Reality is, of course, the wall you smack into when you are wrong, and even at the height of Enlightenment hubris great thinkers knew that reason has limits. “The heart has reasons that reason cannot know,” Pascal famously exclaimed, and positivism has long since been debunked. Popper perhaps gave it its most succinct epitaph when he wrote that, “positivists, in their anxiety to annihilate metaphysics, annihilate natural science along with it. For scientific laws, too, cannot be logically reduced to elementary statements of experience.”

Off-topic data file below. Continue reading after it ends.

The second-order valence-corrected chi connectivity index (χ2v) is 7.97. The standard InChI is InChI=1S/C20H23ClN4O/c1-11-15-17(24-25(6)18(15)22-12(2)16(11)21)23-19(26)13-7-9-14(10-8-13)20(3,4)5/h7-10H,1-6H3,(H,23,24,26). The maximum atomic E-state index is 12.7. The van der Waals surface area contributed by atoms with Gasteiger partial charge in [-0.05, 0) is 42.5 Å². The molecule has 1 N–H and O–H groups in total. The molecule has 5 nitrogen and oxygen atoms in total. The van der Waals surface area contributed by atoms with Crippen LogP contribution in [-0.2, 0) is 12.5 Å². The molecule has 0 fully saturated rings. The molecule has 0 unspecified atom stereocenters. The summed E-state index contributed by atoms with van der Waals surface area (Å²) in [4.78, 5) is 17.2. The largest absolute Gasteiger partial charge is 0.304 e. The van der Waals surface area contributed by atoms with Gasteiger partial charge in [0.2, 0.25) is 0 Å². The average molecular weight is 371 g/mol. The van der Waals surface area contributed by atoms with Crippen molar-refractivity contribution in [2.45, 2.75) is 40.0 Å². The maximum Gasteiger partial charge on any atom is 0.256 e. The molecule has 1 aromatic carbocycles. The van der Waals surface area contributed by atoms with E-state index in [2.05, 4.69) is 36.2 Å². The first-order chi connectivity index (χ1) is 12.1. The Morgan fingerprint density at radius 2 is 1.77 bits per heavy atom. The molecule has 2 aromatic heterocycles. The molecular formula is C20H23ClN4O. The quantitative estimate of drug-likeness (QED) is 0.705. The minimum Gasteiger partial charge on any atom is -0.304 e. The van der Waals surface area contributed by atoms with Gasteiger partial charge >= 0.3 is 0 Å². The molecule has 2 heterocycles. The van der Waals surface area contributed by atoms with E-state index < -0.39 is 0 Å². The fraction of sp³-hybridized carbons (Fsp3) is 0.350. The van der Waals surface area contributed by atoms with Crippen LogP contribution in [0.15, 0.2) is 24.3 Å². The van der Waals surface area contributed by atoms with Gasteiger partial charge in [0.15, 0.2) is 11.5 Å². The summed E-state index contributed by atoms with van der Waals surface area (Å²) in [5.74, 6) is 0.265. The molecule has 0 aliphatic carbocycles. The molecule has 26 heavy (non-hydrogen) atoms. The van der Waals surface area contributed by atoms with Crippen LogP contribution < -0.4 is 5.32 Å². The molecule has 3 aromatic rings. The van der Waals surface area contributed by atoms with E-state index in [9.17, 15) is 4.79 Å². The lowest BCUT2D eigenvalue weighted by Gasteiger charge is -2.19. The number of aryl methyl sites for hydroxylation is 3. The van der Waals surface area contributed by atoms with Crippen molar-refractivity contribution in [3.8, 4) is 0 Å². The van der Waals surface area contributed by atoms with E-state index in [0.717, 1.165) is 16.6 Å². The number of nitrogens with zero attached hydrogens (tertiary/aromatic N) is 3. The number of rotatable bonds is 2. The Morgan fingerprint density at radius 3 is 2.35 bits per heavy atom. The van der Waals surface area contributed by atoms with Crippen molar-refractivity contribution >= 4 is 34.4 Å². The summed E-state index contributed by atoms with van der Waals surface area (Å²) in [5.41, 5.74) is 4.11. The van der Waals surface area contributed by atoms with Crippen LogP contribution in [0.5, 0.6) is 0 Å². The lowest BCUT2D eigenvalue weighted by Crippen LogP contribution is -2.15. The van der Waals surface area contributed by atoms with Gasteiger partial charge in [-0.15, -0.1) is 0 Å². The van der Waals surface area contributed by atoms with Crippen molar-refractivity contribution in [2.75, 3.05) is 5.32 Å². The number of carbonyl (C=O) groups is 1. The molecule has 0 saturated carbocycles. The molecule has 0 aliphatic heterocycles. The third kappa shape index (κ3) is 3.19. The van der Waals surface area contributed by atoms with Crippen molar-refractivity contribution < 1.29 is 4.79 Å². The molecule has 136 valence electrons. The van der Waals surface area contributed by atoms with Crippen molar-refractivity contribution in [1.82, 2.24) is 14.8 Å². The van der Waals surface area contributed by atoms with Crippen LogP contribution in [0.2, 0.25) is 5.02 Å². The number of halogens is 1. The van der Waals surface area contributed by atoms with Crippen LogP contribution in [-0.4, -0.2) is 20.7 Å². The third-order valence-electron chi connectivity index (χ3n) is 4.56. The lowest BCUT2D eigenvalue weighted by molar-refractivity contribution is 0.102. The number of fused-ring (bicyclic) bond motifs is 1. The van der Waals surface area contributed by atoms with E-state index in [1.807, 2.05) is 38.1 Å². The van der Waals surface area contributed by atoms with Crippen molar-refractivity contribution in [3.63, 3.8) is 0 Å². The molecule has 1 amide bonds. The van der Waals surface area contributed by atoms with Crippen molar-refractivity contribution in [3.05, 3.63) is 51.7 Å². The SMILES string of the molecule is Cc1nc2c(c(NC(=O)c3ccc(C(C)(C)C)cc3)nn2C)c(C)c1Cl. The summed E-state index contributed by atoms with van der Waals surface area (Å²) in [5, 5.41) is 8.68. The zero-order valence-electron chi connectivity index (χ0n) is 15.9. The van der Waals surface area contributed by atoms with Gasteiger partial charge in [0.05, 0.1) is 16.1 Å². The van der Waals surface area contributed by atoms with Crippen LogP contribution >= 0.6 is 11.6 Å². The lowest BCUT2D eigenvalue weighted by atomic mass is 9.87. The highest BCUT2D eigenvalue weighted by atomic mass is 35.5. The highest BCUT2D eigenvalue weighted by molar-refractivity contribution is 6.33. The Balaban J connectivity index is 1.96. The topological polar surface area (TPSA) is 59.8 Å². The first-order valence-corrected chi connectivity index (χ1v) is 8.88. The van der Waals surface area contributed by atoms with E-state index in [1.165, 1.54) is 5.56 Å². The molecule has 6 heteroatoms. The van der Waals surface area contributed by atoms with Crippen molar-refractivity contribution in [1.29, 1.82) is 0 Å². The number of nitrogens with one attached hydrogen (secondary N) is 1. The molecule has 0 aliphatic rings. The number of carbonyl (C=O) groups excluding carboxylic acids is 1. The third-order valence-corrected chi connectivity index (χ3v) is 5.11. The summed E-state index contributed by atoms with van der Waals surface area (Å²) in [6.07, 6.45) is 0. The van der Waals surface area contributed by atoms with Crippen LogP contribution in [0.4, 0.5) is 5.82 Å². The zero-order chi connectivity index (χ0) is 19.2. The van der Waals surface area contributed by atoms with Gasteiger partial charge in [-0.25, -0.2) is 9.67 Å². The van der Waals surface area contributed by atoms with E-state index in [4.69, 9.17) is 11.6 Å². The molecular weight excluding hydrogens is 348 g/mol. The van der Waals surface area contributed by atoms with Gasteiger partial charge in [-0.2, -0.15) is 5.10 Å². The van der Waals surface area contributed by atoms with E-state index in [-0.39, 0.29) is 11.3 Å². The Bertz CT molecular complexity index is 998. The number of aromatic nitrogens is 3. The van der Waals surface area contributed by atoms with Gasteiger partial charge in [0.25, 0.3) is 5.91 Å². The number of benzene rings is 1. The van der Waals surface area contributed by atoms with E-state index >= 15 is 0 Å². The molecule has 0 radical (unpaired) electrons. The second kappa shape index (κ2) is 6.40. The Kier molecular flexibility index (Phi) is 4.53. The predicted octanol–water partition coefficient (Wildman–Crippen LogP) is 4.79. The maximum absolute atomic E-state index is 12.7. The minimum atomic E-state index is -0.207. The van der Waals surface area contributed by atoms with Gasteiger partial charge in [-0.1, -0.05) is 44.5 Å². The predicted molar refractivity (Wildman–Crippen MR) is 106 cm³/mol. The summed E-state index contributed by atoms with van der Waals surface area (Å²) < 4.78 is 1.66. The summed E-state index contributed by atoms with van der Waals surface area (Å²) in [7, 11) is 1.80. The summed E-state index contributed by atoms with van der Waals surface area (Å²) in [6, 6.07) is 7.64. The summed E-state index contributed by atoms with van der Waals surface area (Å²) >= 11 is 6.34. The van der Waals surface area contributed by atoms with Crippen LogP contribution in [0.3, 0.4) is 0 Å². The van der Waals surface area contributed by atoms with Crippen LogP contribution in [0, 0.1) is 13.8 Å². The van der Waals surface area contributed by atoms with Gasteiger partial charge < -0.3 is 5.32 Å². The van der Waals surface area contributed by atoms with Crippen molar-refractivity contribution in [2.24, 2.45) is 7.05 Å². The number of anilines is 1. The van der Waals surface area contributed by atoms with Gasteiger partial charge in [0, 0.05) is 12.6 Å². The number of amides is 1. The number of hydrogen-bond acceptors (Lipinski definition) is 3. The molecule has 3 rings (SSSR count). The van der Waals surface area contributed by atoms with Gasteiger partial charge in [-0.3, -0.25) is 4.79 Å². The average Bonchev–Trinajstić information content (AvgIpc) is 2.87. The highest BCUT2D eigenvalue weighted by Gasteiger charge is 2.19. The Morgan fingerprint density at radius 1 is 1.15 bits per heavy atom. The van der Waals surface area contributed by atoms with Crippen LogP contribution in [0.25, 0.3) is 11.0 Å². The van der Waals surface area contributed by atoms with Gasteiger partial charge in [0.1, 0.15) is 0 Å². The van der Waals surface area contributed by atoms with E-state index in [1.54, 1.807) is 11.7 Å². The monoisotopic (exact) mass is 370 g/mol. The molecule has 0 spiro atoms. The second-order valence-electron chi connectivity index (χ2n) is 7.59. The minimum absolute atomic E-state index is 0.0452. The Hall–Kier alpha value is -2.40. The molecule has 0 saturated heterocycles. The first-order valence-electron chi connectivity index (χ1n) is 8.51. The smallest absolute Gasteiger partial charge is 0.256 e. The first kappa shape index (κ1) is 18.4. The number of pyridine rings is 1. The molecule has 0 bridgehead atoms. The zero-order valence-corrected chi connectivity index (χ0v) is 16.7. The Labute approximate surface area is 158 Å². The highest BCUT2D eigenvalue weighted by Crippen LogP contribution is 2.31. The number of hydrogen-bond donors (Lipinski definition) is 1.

So now we know better. Or do we? Pride must be dug out root and branch, and that is a very hard thing to do. Long after positivism has been utterly discredited as a philosophical enterprise, I look around me and see intelligent people brandishing their Enlightenment hubris like a sword: “If I cannot fit a concept into my rational categories I refuse to accept it.”
But surely this is a prideful, adolescent way of thinking. If the demise of positivism has taught us anything, it is that we must learn to live with some degree of uncertainty (even mystery) in our epistemology. We cannot know everything (some would say “anything”) with absolute apodictic certainty? Therefore, we must approach the whole business of “knowing” with humility. We must accept the fact that we see “through a glass darkly,” and this means that some very important concepts can only ever be grasped partially or by analogy.